Cold War   (2018) dir. Paweł   Pawlikowski Rated: R image: ©2018  Kino Świat

Cold War (2018)
dir. Paweł Pawlikowski
Rated: R
image: ©2018 Kino Świat

Cold War is my first experience with the work of director Paweł Pawlikowski. I need to see Ida, his film about a woman set to take her vows as a nun in early 1960s Poland, but I haven’t had time to catch up with it yet. After watching Cold War, I’ll be sure to make the time. His new picture is a painfully mournful tale of two star-crossed lovers whose own personalities and the realities of the world around them conspire to make the match an ill-advised one. Still, their passion burns bright, even when they are separated from each other for years.
Cold War is set in Poland over a period of a few decades during soviet rule of the country. Wiktor, a musical director for the state, is in search of talented singers for a program that will feature the rich folk-music tradition of the proletariat in his country. He discovers Zula – short for Zuzanna – and the two are drawn to each other almost immediately. We follow their tempestuous relationship throughout the 1950s and 60s as they work together and as they attempt to escape from behind the Iron Curtain.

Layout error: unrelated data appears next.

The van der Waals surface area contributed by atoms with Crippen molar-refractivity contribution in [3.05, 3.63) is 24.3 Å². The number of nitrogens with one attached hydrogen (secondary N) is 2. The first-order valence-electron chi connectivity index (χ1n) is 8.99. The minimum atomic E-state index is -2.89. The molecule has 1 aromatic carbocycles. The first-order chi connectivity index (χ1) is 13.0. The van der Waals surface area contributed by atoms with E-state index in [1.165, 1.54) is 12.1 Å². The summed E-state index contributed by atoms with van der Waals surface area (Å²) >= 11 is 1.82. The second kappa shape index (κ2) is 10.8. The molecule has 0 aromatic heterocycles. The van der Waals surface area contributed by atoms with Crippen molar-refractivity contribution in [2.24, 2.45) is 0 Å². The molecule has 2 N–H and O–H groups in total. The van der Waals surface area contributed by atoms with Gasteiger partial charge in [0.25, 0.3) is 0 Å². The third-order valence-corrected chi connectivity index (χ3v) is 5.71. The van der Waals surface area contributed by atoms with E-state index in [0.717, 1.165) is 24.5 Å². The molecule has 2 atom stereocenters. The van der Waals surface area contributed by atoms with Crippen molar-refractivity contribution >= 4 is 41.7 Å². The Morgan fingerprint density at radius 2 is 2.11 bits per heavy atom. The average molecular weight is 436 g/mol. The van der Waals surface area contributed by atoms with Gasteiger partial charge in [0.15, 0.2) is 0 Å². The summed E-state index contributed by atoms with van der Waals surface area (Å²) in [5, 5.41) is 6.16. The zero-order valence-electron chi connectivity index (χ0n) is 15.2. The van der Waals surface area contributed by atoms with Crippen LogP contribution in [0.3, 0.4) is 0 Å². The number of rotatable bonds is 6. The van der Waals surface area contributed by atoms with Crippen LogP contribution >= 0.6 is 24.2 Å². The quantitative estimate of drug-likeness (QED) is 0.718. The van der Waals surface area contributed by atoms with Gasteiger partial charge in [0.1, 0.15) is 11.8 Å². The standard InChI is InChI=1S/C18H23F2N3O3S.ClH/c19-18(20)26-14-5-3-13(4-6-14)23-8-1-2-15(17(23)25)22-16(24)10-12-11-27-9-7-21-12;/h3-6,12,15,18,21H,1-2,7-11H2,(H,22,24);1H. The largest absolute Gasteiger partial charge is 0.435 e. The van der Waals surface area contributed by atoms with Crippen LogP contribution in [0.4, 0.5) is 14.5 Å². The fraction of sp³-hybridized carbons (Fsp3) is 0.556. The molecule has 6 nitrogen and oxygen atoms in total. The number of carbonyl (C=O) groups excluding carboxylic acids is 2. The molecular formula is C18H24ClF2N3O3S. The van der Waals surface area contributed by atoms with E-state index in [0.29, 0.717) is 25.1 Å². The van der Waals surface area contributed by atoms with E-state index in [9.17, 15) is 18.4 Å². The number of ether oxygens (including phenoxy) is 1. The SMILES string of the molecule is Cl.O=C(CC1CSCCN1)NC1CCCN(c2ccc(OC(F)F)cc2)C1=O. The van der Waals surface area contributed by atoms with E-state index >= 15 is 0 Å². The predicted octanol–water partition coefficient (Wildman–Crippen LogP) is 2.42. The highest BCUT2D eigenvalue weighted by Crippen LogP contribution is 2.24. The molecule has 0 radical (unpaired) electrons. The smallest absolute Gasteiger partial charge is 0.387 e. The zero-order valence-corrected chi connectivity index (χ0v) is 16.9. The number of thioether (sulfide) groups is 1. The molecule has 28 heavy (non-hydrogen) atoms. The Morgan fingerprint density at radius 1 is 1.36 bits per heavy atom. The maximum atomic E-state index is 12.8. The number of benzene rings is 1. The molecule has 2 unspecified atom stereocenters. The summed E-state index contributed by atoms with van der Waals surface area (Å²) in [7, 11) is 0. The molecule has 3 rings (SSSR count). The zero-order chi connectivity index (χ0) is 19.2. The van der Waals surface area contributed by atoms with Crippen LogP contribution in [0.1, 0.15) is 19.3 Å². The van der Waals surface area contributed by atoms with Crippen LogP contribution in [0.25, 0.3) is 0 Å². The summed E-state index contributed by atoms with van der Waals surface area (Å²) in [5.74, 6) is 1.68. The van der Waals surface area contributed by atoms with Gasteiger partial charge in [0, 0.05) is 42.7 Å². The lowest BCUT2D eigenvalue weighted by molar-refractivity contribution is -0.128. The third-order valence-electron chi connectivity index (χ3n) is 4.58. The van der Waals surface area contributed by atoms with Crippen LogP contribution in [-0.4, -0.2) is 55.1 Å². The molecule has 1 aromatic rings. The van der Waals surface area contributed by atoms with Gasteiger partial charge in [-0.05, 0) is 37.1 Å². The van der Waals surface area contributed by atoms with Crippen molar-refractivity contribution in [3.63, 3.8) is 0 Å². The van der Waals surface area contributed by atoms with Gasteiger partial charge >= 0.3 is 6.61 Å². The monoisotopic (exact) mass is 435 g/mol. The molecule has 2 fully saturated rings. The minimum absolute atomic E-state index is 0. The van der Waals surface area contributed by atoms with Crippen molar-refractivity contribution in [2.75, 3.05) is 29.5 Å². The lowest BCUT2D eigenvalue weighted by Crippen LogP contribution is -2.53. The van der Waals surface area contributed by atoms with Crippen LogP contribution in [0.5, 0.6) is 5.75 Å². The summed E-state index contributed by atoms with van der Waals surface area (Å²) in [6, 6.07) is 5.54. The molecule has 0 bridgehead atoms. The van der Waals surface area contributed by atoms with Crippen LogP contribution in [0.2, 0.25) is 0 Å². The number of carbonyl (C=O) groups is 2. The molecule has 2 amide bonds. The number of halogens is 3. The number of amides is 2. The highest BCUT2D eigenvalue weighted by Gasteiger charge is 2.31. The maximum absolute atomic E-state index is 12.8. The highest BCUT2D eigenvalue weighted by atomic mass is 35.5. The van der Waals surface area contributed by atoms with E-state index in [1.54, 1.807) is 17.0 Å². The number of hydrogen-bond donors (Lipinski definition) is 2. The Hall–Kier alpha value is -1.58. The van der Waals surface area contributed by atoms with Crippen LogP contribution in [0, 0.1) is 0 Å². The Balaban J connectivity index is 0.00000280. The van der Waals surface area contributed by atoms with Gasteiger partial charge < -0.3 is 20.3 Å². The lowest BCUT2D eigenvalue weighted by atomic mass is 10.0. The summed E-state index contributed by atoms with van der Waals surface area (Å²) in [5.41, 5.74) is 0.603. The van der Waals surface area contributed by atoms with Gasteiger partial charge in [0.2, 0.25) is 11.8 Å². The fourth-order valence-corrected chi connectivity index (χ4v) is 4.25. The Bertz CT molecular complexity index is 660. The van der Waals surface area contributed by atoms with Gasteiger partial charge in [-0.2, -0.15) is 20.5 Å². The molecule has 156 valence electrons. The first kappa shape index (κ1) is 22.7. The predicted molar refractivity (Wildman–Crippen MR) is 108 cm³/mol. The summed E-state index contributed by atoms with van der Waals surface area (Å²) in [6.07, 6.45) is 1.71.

Pawlikowski keeps his audience at arm’s length when it comes to the inner emotional state of his protagonists. We often don’t know exactly why they react to each other the way that they do, but perhaps neither do they. All they seem to know, on a fundamental level, is that they can’t live with each other, but living without each other is worse.

In addition to the beautiful simplicity of the story is Pawlikowski’s phenomenal visual style. Cinematographer Łukasz Żal shot the film in stark, gorgeous black-and-white photography. It’s evocative of photographs and movies created during the period in which the film is set. Likewise, Pawlikowski frames the picture in Academy ratio (4:3), like many films of that time. It adds to the authenticity of Cold War, but it also comments on the psychological state of the characters. They feel hemmed in by their circumstances, and the smaller, square framing correlates to this sentiment.

We’re in the midst of some great art dealing with the Cold War period right now. Two examples that come instantly to mind are the just concluded television series The Americans, and The Death of Stalin, a hilarious, biting satire about the power struggle that ensued at the Kremlin when the General Secretary of the Communist Party passed away. Add Cold War to the list. In addition to faithfully re-creating that time and place, it adds a very human element of two lovers who struggle, and often fail, to express their feelings for each other in constructive ways.

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